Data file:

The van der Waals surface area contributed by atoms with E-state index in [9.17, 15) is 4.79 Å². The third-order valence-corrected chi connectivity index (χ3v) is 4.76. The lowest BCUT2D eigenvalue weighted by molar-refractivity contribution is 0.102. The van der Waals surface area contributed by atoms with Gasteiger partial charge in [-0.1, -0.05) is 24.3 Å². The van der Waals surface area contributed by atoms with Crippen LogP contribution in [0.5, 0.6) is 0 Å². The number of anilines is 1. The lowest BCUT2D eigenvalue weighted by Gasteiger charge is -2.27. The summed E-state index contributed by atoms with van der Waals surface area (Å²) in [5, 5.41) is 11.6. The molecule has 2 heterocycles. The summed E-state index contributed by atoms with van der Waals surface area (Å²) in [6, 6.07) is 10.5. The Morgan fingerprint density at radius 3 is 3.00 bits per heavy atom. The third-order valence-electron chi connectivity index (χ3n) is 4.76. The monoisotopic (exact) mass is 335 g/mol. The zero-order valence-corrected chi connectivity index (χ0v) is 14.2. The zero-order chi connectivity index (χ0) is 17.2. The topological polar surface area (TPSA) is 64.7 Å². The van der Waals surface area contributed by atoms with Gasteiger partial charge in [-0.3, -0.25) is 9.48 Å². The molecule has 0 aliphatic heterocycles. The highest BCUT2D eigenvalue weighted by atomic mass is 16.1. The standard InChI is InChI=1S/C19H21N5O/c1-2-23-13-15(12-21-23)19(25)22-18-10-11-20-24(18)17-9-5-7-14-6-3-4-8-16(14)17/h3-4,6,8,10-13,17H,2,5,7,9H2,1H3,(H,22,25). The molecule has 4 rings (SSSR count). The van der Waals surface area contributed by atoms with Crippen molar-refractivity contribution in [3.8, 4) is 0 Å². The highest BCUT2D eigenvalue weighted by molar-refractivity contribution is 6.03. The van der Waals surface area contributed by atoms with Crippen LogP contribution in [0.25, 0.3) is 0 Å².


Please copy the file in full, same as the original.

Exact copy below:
The van der Waals surface area contributed by atoms with E-state index in [9.17, 15) is 4.79 Å². The third-order valence-corrected chi connectivity index (χ3v) is 4.76. The lowest BCUT2D eigenvalue weighted by molar-refractivity contribution is 0.102. The van der Waals surface area contributed by atoms with Gasteiger partial charge in [-0.1, -0.05) is 24.3 Å². The van der Waals surface area contributed by atoms with Crippen LogP contribution in [0.5, 0.6) is 0 Å². The number of anilines is 1. The lowest BCUT2D eigenvalue weighted by Gasteiger charge is -2.27. The summed E-state index contributed by atoms with van der Waals surface area (Å²) in [5, 5.41) is 11.6. The molecule has 2 heterocycles. The summed E-state index contributed by atoms with van der Waals surface area (Å²) in [6, 6.07) is 10.5. The Morgan fingerprint density at radius 3 is 3.00 bits per heavy atom. The third-order valence-electron chi connectivity index (χ3n) is 4.76. The monoisotopic (exact) mass is 335 g/mol. The zero-order valence-corrected chi connectivity index (χ0v) is 14.2. The zero-order chi connectivity index (χ0) is 17.2. The topological polar surface area (TPSA) is 64.7 Å². The van der Waals surface area contributed by atoms with Gasteiger partial charge in [-0.3, -0.25) is 9.48 Å². The molecule has 0 aliphatic heterocycles. The highest BCUT2D eigenvalue weighted by atomic mass is 16.1. The standard InChI is InChI=1S/C19H21N5O/c1-2-23-13-15(12-21-23)19(25)22-18-10-11-20-24(18)17-9-5-7-14-6-3-4-8-16(14)17/h3-4,6,8,10-13,17H,2,5,7,9H2,1H3,(H,22,25). The molecule has 4 rings (SSSR count). The van der Waals surface area contributed by atoms with Crippen molar-refractivity contribution in [3.8, 4) is 0 Å². The highest BCUT2D eigenvalue weighted by molar-refractivity contribution is 6.03. The van der Waals surface area contributed by atoms with Crippen LogP contribution in [0.25, 0.3) is 0 Å².